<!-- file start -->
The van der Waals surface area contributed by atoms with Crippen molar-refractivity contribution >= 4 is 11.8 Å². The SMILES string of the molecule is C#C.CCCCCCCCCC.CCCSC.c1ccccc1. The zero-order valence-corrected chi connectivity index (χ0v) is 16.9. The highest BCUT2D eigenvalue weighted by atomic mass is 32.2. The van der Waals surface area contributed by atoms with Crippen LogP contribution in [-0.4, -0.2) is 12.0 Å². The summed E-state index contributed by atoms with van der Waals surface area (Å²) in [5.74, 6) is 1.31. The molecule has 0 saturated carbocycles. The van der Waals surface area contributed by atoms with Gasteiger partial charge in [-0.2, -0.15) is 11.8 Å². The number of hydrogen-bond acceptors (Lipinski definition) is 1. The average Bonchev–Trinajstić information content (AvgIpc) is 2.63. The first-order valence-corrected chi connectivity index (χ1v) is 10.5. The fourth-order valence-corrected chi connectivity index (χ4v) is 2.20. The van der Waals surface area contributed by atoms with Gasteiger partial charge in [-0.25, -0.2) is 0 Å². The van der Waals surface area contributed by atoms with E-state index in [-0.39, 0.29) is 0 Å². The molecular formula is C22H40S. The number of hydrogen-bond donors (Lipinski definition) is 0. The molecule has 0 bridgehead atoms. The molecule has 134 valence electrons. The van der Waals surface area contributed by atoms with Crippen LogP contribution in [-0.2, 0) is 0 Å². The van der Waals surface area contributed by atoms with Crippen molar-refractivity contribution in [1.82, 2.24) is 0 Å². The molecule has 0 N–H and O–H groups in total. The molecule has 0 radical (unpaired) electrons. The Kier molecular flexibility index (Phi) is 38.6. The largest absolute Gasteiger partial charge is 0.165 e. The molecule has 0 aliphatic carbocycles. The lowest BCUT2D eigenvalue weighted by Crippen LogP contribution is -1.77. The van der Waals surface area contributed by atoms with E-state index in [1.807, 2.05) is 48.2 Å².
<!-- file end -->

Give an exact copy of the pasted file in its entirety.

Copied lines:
The van der Waals surface area contributed by atoms with Crippen molar-refractivity contribution >= 4 is 11.8 Å². The SMILES string of the molecule is C#C.CCCCCCCCCC.CCCSC.c1ccccc1. The zero-order valence-corrected chi connectivity index (χ0v) is 16.9. The highest BCUT2D eigenvalue weighted by atomic mass is 32.2. The van der Waals surface area contributed by atoms with Crippen LogP contribution in [-0.4, -0.2) is 12.0 Å². The summed E-state index contributed by atoms with van der Waals surface area (Å²) in [5.74, 6) is 1.31. The molecule has 0 saturated carbocycles. The van der Waals surface area contributed by atoms with Gasteiger partial charge in [-0.2, -0.15) is 11.8 Å². The number of hydrogen-bond acceptors (Lipinski definition) is 1. The average Bonchev–Trinajstić information content (AvgIpc) is 2.63. The first-order valence-corrected chi connectivity index (χ1v) is 10.5. The fourth-order valence-corrected chi connectivity index (χ4v) is 2.20. The van der Waals surface area contributed by atoms with Gasteiger partial charge in [-0.25, -0.2) is 0 Å². The van der Waals surface area contributed by atoms with E-state index in [-0.39, 0.29) is 0 Å². The molecular formula is C22H40S. The number of hydrogen-bond donors (Lipinski definition) is 0. The molecule has 0 bridgehead atoms. The molecule has 134 valence electrons. The van der Waals surface area contributed by atoms with Crippen LogP contribution in [-0.2, 0) is 0 Å². The van der Waals surface area contributed by atoms with Crippen molar-refractivity contribution in [1.82, 2.24) is 0 Å². The molecule has 0 N–H and O–H groups in total. The molecule has 0 radical (unpaired) electrons. The Kier molecular flexibility index (Phi) is 38.6. The largest absolute Gasteiger partial charge is 0.165 e. The molecule has 0 aliphatic carbocycles. The lowest BCUT2D eigenvalue weighted by Crippen LogP contribution is -1.77. The van der Waals surface area contributed by atoms with E-state index in [1.807, 2.05) is 48.2 Å².